Thursday, August 27, 2015

Apple loses appeal in e-books antitrust case - Part 2

This is the second in a series of comments on the Second Circuit’s June 30 decision in the Apple e-books antitrust case.

The Second Circuit has upheld a federal trial court finding that Apple, together with five of the so-called "Big Six" publishing companies, fixed prices for e-book editions of new issues and New York Times best sellers. The e-book reader market had been (and continues to be) dominated by Amazon's Kindle platform, first introduced in 2007; Kindle is an e-bookstore, an e-book format (including a digital rights management system), a cloud-based storage system, and a suite of e-readers. When Apple introduced its more general purpose iPad in 2010, it commenced competing with Amazon's Kindle across all these dimensions. Importantly, Apple sought to distribute e-books and so required access to the major publishers' catalog.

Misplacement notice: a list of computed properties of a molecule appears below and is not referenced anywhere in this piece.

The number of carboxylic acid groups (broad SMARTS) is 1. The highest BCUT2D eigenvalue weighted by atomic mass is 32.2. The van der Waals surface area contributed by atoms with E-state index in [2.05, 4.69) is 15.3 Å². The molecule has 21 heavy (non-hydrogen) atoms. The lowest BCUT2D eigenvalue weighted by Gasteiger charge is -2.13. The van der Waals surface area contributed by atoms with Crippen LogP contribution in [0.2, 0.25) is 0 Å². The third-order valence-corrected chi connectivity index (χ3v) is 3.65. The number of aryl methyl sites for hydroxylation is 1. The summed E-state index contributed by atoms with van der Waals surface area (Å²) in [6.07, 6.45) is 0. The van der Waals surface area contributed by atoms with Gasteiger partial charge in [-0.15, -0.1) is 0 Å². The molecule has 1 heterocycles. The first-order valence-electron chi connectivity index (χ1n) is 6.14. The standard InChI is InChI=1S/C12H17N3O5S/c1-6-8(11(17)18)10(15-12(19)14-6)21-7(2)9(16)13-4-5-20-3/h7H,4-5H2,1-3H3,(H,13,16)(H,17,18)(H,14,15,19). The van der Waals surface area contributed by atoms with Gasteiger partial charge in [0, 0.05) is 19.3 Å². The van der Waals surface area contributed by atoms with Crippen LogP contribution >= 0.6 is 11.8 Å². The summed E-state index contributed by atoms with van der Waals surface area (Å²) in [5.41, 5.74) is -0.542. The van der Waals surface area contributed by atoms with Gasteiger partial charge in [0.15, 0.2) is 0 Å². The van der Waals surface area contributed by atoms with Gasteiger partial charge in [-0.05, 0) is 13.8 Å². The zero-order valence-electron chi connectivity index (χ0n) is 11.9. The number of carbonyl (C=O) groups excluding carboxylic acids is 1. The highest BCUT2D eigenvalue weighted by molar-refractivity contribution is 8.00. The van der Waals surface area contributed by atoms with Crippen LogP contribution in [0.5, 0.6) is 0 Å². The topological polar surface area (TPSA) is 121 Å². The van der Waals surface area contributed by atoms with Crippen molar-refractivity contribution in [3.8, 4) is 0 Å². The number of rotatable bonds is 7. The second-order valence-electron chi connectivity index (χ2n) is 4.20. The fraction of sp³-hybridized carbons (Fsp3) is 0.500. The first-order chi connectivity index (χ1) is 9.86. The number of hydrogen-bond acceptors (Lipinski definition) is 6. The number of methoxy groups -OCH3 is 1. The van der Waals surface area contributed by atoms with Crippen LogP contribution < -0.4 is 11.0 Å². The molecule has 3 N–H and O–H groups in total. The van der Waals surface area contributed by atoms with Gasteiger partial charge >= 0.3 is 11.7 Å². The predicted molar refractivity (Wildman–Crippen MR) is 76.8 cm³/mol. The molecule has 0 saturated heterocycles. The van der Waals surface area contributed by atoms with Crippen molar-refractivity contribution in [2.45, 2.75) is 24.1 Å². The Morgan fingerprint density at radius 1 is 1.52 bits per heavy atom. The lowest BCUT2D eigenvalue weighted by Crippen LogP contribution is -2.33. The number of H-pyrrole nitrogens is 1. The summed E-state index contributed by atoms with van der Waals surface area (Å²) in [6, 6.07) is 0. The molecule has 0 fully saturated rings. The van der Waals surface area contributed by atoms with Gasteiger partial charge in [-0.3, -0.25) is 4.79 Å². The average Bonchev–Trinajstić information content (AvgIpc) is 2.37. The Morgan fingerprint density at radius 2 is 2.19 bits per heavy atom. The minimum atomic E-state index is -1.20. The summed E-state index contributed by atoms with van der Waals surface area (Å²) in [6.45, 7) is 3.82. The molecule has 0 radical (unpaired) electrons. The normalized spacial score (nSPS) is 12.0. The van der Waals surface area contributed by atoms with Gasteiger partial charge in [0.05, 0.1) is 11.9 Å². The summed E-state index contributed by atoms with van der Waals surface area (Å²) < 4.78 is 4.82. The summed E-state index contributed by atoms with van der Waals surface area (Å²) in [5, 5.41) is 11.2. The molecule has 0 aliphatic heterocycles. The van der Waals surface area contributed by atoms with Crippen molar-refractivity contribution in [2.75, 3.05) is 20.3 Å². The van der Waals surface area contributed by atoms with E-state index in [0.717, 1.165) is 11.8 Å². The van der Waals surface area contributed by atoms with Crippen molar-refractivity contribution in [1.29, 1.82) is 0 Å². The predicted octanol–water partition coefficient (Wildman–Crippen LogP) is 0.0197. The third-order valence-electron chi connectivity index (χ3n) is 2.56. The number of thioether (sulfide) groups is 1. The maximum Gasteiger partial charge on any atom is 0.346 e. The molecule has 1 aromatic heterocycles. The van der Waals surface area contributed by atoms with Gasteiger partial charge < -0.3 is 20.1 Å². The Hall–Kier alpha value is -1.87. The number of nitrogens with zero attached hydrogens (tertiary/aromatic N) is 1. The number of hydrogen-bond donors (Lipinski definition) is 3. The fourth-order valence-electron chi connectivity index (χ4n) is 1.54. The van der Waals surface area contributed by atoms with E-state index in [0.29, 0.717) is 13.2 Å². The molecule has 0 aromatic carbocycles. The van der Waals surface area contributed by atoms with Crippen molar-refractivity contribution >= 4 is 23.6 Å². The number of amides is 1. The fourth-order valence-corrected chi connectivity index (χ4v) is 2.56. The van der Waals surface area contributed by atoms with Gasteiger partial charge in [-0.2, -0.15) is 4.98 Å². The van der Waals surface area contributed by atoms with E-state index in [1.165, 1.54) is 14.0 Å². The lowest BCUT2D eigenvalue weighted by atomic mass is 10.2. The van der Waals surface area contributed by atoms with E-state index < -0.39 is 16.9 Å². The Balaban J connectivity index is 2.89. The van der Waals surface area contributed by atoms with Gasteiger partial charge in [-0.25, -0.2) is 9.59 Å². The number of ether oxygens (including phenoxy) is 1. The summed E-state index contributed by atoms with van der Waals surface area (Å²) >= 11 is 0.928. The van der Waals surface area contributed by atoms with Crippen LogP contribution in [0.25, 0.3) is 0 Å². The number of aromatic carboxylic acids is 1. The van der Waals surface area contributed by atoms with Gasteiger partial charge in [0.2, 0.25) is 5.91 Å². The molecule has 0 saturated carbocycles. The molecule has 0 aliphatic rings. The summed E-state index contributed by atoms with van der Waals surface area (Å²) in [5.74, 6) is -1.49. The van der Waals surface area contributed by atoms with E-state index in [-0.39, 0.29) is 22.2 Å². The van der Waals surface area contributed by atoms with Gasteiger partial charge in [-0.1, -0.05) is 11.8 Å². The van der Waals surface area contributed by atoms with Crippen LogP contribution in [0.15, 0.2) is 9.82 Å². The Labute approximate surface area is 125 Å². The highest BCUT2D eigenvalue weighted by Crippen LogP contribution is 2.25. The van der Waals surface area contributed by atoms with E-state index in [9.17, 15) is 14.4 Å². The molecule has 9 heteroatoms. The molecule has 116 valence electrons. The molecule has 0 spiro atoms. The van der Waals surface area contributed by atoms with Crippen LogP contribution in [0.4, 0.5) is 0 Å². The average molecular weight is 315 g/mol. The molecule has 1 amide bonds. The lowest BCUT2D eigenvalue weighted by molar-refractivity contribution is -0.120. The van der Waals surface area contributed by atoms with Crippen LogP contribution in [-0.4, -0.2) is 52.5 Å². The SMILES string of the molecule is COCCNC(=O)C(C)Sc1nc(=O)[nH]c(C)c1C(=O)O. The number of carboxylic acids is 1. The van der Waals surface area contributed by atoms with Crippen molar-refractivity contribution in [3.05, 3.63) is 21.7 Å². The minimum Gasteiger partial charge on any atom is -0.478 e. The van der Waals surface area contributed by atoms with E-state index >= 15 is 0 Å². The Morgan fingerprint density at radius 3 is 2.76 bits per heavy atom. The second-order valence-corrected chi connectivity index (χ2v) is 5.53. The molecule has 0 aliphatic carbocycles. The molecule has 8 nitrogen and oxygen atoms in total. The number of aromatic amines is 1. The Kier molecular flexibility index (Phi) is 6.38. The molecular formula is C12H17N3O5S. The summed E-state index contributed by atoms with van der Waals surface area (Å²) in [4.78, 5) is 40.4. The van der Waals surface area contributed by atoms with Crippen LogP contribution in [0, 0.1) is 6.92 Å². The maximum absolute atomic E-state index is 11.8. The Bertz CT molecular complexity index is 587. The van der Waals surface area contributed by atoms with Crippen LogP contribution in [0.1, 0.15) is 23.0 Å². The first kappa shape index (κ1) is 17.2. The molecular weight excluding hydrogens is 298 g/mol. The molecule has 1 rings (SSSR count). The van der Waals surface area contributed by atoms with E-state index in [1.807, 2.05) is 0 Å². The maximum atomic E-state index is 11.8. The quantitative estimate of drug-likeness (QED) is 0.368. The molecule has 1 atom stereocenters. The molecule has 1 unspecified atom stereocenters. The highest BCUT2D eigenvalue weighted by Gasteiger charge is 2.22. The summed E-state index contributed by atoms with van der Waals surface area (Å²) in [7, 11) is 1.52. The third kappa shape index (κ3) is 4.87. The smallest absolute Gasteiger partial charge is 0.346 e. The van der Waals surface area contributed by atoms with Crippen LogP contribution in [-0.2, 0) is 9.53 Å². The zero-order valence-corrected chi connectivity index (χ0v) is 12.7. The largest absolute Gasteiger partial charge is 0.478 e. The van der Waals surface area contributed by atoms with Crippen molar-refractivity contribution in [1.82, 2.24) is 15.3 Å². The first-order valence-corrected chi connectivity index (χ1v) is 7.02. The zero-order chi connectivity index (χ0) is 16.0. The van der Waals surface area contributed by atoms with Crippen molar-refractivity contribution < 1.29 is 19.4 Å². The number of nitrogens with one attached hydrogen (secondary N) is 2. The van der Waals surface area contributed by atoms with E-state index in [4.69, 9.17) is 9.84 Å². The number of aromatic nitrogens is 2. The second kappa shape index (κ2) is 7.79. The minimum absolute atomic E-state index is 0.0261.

Amazon had been selling most new release and New York Times bestseller e-books below cost, attracting legions of readers to the Kindle ecosystem with its $9.99 pricing. Apple cleverly upset Amazon's $9.99 pricing policy by positioning itself as a sales agent (and not a retailer) of e-books, taking a 30% commission on sales. Apple thus generally restored retail pricing authority to the publishers. Apple's agency contracts, however. required e-book retail prices on iPad to match those offered on Amazon. This 'most favored nation' obligation drove the publishers to renegotiate their distribution deals with Amazon. Collectively (and with Apple playing an active coordinating role), the book publishers placed Amazon on an agency basis as well. The publishers then immediately raised e-book retail prices across both platforms - a surprising result in a market that appeared to be growing more competitive through the introduction of the iPad.